We find in Genesis Chapter 27 what I consider to be the most convincing evidence of the value of a spoken blessing. The setting is a blind patriarch nearing death who invites his firstborn son to bring him a meal for what we could call a private blessing ceremony. Isaac’s intent is to speak empowering words of blessing to Esau that would confer heaven’s favor upon his identity and destiny.

At that time in Jewish culture the gift of a spoken blessing was, and still is to this day, the most coveted thing—more coveted than material wealth. The thinking was that whoever had the blessing had it all.  So, when Isaac’s wife, Rebekah, overheard the plan, she devised a scheme for Esau’s twin brother, her favorite, to intercept the plan. The scheme worked and Jacob received the blessing instead of Esau.

Now, when Esau arrived with his father’s favorite meal and full of anticipation, he was met with a stark reality. His father had already pronounced the blessing over his brother. Esau belted out a gut-wrenching cry that has echoed down through the ages as the voice of many men and women: Bless me—me too!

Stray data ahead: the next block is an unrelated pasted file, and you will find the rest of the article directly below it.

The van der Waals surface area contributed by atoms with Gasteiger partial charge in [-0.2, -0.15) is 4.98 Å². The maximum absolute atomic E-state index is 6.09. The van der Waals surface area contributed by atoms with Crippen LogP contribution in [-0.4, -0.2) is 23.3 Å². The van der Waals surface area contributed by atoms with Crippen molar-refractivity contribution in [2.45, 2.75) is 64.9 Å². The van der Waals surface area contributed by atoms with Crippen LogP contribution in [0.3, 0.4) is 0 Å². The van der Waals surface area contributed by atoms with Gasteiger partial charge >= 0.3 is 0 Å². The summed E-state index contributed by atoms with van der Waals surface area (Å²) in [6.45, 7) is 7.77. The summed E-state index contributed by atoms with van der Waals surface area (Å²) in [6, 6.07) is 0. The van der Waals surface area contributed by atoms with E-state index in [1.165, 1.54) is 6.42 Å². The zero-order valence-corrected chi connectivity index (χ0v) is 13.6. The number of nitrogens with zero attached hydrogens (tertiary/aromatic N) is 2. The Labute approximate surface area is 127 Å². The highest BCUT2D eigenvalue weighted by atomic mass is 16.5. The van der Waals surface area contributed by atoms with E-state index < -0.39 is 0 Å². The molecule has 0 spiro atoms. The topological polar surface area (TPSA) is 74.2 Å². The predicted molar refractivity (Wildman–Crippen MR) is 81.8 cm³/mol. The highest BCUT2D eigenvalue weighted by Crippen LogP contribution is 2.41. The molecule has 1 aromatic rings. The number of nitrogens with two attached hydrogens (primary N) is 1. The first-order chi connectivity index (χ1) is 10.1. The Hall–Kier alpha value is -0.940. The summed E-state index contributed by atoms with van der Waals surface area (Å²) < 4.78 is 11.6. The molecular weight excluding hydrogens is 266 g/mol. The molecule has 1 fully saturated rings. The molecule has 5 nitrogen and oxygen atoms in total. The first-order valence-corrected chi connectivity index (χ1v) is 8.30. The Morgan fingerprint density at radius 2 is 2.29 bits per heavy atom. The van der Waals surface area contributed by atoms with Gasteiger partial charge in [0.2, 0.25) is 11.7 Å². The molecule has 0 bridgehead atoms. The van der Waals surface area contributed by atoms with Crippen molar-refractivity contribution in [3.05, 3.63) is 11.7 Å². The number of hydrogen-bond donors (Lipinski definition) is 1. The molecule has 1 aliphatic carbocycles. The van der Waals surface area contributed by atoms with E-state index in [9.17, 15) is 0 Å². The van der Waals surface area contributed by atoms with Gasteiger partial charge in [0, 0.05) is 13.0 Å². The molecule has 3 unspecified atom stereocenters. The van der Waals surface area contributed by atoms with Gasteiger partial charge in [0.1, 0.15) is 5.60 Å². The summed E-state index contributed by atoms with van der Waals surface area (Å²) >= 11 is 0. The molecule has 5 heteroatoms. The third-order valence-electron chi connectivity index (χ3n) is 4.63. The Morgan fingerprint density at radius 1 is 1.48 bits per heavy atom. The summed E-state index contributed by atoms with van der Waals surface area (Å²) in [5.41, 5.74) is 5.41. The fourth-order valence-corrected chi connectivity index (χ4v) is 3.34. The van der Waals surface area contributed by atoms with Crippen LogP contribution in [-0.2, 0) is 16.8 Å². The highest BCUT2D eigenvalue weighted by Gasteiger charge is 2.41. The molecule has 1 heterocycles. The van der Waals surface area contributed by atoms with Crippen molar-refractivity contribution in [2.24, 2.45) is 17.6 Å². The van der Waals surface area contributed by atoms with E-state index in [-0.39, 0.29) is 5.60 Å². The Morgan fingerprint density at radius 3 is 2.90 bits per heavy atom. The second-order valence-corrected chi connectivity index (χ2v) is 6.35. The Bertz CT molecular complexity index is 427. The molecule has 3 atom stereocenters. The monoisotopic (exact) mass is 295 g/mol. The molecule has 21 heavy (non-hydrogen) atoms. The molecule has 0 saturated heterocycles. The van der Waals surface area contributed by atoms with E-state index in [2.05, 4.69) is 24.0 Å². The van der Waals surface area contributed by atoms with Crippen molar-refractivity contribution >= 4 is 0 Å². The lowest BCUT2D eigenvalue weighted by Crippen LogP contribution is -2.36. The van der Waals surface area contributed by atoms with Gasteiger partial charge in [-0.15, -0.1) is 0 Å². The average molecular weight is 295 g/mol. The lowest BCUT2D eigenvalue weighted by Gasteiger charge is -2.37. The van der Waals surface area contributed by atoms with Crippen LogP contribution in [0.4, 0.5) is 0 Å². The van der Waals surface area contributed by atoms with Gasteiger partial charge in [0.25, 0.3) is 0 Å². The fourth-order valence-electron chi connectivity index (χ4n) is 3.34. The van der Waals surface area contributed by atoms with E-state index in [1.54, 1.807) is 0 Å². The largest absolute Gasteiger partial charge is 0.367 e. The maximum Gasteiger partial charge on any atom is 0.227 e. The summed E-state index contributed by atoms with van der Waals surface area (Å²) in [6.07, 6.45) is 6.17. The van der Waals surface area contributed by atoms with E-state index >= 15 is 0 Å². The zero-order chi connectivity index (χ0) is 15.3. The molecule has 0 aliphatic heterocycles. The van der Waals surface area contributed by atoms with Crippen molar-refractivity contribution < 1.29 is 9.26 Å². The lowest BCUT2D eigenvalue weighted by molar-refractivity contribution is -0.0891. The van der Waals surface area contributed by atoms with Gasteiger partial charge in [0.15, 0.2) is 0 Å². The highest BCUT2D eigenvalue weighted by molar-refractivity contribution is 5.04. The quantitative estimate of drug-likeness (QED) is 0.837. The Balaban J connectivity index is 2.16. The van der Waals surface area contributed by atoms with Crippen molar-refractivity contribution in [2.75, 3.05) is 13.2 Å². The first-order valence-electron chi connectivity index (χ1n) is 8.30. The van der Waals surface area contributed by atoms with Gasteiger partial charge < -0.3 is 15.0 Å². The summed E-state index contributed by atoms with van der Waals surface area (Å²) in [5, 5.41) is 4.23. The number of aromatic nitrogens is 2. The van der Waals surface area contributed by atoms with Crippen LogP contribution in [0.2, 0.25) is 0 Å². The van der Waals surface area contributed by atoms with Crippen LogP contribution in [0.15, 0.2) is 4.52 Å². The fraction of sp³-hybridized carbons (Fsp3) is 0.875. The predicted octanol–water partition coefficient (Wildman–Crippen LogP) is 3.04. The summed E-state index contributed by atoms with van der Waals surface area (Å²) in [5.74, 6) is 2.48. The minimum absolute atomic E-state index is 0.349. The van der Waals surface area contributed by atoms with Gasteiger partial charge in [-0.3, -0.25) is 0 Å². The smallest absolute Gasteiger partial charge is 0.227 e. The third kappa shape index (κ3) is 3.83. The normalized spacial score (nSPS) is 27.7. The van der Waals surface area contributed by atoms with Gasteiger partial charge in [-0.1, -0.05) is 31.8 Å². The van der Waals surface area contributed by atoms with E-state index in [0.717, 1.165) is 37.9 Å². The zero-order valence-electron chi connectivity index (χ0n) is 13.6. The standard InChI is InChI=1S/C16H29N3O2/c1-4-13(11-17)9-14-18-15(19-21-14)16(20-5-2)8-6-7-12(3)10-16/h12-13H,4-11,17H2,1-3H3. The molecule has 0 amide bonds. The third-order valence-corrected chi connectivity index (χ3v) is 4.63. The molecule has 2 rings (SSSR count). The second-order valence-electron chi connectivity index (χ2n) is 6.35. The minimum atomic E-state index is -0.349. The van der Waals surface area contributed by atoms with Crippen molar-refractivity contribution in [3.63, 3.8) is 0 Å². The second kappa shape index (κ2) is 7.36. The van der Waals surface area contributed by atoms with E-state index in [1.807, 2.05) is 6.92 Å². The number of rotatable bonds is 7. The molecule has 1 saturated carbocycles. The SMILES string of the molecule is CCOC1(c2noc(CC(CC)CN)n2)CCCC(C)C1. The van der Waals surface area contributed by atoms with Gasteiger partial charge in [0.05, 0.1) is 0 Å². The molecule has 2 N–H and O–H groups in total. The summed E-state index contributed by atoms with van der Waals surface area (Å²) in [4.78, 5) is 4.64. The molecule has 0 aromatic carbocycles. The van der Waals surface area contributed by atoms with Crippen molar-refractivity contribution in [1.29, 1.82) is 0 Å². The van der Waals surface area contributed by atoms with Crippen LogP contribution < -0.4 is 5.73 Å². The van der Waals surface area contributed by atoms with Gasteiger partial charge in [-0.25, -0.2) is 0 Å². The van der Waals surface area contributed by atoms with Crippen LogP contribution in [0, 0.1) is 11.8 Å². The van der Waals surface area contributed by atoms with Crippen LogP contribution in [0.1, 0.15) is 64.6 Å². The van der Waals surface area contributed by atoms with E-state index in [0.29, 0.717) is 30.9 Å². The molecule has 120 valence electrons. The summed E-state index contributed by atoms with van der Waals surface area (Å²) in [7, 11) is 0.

What is it about words of blessing that had caused Rebekah and Jacob to engage in such trickery?  And what is it about words of blessing that would have caused a grown man at the age of forty to weep so bitterly because words intended for him were spoken to his brother instead?

Value! Value! Value!

Spoken blessings endow us with the empowerment to prosper in life—something that money cannot buy!

We are made for the blessing and everything that God designed it to convey: love, dignity, legitimacy, honor, value, significance, empowerment, favor and so much more. When the blessing is missed or lost, the cry of every person’s heart is the same as that of Esau— Bless me—me too!

Great News!

I have great news for you! Jesus sacrificed His life to seek and save that which was lost. You and me, of course. And yes, our lost or missed birthright blessings as well. They are now available to you in Christ Jesus, and it is never too late to recover them.  (See Luke 19:10 NKJV; Ephesians 1:3)

Resource: Marva Tyndale, Recover Your Blessing Birthright

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